About Us

Founded in 1999, Bark’s mission is to transform Mt. Hood National Forest into a place where natural processes prevail, where wildlife thrives and where local communities have a social, cultural, and economic investment in its restoration and preservation.

Bark is a “place-based” organization. This means we focus our advocacy, fieldwork, and public education programs on a specific geographical place. We work to defend and restore Mt. Hood National Forest and surrounding public lands. 

Bark was founded as a forest conservation organization. We are working to dismantle white, settler-colonial supremacy in our approach so that we can center environmental justice and decolonize our work to defend and restore Mt. Hood. 

Bark organizes field trips, hikestrainings, and other events both in the forest and in our office. Our location provides a gathering place, lending library, meeting, and office space for our staff and volunteers. 

To find our office: From Sandy Blvd. turn north on NE 18th Ave. and look for the alleyway/parking area on the west side of 18th between the beige building and the Circuit Climbing Gym. Our doorway is near the entrance to the parking area. You will see the Bark logo on the glass door at the bottom of the sloped path in the beige building. Our space is ADA accessible.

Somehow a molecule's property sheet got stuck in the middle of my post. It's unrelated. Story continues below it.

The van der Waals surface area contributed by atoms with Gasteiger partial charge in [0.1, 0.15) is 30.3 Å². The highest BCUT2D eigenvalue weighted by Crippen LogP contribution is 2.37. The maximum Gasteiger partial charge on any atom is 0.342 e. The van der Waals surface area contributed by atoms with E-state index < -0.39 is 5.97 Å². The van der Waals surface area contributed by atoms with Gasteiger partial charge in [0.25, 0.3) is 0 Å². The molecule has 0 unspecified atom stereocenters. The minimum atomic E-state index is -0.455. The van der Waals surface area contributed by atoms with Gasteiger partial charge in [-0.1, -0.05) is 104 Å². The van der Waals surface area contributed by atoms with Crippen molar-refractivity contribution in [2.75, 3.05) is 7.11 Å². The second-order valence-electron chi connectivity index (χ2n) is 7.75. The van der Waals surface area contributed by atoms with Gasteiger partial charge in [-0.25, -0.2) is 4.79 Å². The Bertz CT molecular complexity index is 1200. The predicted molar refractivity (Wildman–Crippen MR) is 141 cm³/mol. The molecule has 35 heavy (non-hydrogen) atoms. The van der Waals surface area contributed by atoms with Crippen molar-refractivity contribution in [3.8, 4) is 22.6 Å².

• The space has ground-level entrance, wheel-chair accessibility, and gender-neutral restrooms 
  • The indoor meeting space can hold 20-30 people for workshops, trainings, and speaking events
  • The location is close to Tri-Met Bus Lines 12, 19 and 20 and about a mile from the Lloyd Center Max Station 
  • We have an area with toys, books, and coloring supplies for young ones 

Latest News

A Review of State and Federal Policies Affecting Indigenous Communities

Bark’s new program staff has been researching the recent uptick in state and federal legislation proposed and/or passed that would grant more autonomy…

Forest Service Proposes Familiar “New” Fire Strategy

It’s officially summer in the Pacific Northwest! This year’s exceptionally cold and wet spring is a stark contrast to the heat dome phenomenon of June…

Color photo taken in the forest during the day. The frame is halved by a bright streak of neon orange, a sign that reads no pipeline in black letters.

Proof that Barking Works⁠—No Pipelines in Mt. Hood!

Brenna Bell here, Bark’s former Policy Coordinator & Staff Attorney. I’m making a guest appearance to share some long-awaited good news: the energy corridor plotted…